HOW TO EXPLAIN GAPS ON YOUR CV
At some point, people will experience becoming unemployed, including the current Covid 19 situation, whether you are a graduate struggling to find a job, or you’ve been made redundant, it can happen to anyone. If you find yourself in this situation, you shouldn’t worry about writing your CV.
Here is our guide to help you handle the awkward gap on your application.
Recruiters like us come across unemployment on job-seekers CV’s all the time and understand that circumstances change.
Don’t be afraid to state gaps in your career no matter what you think it looks like to an employer. Honesty is the best policy if you want to succeed and employers will respect you for this.
If you are right for the job, it won’t stop you from getting hired. Keep in mind that if you were recruited and lied to your employer, it could end up making the situation worse for you.
Keep it Professional
Remain professional when covering the gap on your CV and why you have been unemployed. There’s no point in dodging anything if you want to get a job. Addressing the reason on your CV will help recruiters gain a clearer understanding about what happened.
Remember, you should avoid stating any negative reasons why you left your job – only briefly expanding on this if it ended badly. You don’t want to give potential employers a reason to avoid hiring you. Stay professional and unbiased with your input to strengthen your chance of getting that job!
Focus on the positives
Discussing the jobless period on your CV can be extremely intimidating. However, including positive information such as what you learnt and gained from the job can really help to make your application interesting to the reader (employer)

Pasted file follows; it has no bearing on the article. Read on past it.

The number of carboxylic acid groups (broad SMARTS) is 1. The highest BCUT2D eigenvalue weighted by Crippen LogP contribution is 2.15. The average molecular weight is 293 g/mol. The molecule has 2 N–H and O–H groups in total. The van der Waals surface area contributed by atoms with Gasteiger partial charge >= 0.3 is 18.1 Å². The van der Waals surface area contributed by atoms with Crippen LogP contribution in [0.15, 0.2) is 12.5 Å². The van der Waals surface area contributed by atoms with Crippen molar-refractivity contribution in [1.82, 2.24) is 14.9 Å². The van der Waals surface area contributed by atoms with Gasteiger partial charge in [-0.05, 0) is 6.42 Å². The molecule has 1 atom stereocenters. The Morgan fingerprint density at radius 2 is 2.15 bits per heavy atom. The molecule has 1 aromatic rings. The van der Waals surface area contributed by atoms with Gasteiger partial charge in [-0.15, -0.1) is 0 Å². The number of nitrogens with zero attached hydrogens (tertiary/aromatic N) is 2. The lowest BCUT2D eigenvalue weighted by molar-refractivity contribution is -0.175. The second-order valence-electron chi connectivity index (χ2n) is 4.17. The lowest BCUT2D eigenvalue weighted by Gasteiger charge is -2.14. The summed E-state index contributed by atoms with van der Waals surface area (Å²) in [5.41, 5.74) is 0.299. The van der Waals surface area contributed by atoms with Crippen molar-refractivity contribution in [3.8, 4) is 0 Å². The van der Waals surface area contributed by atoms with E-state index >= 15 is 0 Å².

You should show the recruiter how you can successfully recover from setbacks and overcome difficult challenges in life. Unemployment means lots of free time so reflect on your period away from work and what you did to become a better employee. Show the recruiter that you are determined to succeed.
Another way of remaining positive on your CV is focusing on the good things you have achieved so far. Include achievements, awards, transferable skills anything you feel would be useful for the employer to read. Tailor you CV to the specific job you are applying for relate your skills accordingly.
Improve the “Interest and Hobbies” section
If you have experienced unemployment in the workplace, you should make sure the interest’s part of your CV stands out to employers. Have you done any voluntary work whilst seeking employment, it can show to employers that you are a motivated individual that has remained active during unemployment. Expanding on any interests and relating it to the skills you need can make you stand out more.